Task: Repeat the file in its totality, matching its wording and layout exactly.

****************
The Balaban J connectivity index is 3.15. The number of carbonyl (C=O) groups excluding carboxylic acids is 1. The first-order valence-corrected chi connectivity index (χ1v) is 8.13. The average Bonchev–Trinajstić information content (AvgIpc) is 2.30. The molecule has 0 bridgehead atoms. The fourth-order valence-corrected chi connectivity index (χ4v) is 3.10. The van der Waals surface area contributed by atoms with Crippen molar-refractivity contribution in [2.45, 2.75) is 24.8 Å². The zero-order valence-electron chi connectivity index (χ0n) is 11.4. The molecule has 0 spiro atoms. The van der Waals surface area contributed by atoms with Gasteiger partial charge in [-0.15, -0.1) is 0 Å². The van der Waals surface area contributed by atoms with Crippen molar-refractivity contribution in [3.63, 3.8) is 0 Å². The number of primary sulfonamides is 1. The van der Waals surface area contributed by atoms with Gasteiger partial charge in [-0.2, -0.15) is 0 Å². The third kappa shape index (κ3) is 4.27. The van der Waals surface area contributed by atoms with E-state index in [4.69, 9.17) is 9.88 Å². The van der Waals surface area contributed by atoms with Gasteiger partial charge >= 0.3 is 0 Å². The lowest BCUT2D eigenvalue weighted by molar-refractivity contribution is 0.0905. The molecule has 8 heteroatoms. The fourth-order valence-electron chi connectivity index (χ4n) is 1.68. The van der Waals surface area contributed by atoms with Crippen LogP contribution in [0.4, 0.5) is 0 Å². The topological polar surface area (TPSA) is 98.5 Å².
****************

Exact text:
The Balaban J connectivity index is 3.15. The number of carbonyl (C=O) groups excluding carboxylic acids is 1. The first-order valence-corrected chi connectivity index (χ1v) is 8.13. The average Bonchev–Trinajstić information content (AvgIpc) is 2.30. The molecule has 0 bridgehead atoms. The fourth-order valence-corrected chi connectivity index (χ4v) is 3.10. The van der Waals surface area contributed by atoms with Crippen molar-refractivity contribution in [2.45, 2.75) is 24.8 Å². The zero-order valence-electron chi connectivity index (χ0n) is 11.4. The molecule has 0 spiro atoms. The van der Waals surface area contributed by atoms with Gasteiger partial charge in [-0.15, -0.1) is 0 Å². The van der Waals surface area contributed by atoms with Crippen molar-refractivity contribution in [3.63, 3.8) is 0 Å². The number of primary sulfonamides is 1. The van der Waals surface area contributed by atoms with Gasteiger partial charge in [-0.2, -0.15) is 0 Å². The third kappa shape index (κ3) is 4.27. The van der Waals surface area contributed by atoms with E-state index in [4.69, 9.17) is 9.88 Å². The van der Waals surface area contributed by atoms with Gasteiger partial charge >= 0.3 is 0 Å². The lowest BCUT2D eigenvalue weighted by molar-refractivity contribution is 0.0905. The molecule has 8 heteroatoms. The fourth-order valence-electron chi connectivity index (χ4n) is 1.68. The van der Waals surface area contributed by atoms with Crippen LogP contribution in [0.4, 0.5) is 0 Å². The topological polar surface area (TPSA) is 98.5 Å².